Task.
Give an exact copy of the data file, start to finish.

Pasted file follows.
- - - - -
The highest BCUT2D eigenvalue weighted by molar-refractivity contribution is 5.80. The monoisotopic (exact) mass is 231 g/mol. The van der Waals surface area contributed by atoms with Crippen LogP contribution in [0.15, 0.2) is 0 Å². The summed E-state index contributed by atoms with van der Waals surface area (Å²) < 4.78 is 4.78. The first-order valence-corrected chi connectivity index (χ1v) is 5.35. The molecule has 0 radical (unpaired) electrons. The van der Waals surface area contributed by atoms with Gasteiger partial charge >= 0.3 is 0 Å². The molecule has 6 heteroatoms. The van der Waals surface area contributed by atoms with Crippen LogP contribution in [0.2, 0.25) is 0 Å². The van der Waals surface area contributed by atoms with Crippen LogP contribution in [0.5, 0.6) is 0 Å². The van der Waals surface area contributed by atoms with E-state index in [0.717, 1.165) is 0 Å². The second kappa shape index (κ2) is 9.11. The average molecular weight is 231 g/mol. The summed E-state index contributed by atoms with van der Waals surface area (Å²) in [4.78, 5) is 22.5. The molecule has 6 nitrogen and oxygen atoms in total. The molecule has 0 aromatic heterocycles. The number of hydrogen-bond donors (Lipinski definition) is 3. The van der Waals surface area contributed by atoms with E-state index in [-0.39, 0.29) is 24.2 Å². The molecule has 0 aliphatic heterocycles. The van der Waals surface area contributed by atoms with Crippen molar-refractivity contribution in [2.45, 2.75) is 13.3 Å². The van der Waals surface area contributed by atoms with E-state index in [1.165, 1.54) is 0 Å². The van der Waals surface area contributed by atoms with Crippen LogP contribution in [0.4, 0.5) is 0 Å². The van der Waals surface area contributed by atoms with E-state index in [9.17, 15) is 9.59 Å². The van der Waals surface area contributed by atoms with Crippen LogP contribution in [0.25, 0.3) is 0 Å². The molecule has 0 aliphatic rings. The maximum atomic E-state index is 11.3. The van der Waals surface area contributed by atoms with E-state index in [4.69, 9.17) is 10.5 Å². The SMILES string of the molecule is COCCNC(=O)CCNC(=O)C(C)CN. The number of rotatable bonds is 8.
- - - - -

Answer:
The highest BCUT2D eigenvalue weighted by molar-refractivity contribution is 5.80. The monoisotopic (exact) mass is 231 g/mol. The van der Waals surface area contributed by atoms with Crippen LogP contribution in [0.15, 0.2) is 0 Å². The summed E-state index contributed by atoms with van der Waals surface area (Å²) < 4.78 is 4.78. The first-order valence-corrected chi connectivity index (χ1v) is 5.35. The molecule has 0 radical (unpaired) electrons. The van der Waals surface area contributed by atoms with Gasteiger partial charge >= 0.3 is 0 Å². The molecule has 6 heteroatoms. The van der Waals surface area contributed by atoms with Crippen LogP contribution in [0.2, 0.25) is 0 Å². The van der Waals surface area contributed by atoms with Crippen LogP contribution in [0.5, 0.6) is 0 Å². The van der Waals surface area contributed by atoms with E-state index in [0.717, 1.165) is 0 Å². The second kappa shape index (κ2) is 9.11. The average molecular weight is 231 g/mol. The summed E-state index contributed by atoms with van der Waals surface area (Å²) in [4.78, 5) is 22.5. The molecule has 6 nitrogen and oxygen atoms in total. The molecule has 0 aromatic heterocycles. The number of hydrogen-bond donors (Lipinski definition) is 3. The van der Waals surface area contributed by atoms with E-state index in [-0.39, 0.29) is 24.2 Å². The molecule has 0 aliphatic heterocycles. The van der Waals surface area contributed by atoms with Crippen molar-refractivity contribution in [2.45, 2.75) is 13.3 Å². The van der Waals surface area contributed by atoms with E-state index in [1.165, 1.54) is 0 Å². The van der Waals surface area contributed by atoms with Crippen LogP contribution in [0.4, 0.5) is 0 Å². The van der Waals surface area contributed by atoms with E-state index in [9.17, 15) is 9.59 Å². The van der Waals surface area contributed by atoms with Crippen LogP contribution in [0.25, 0.3) is 0 Å². The molecule has 0 aliphatic rings. The maximum atomic E-state index is 11.3. The van der Waals surface area contributed by atoms with E-state index in [4.69, 9.17) is 10.5 Å². The SMILES string of the molecule is COCCNC(=O)CCNC(=O)C(C)CN. The number of rotatable bonds is 8.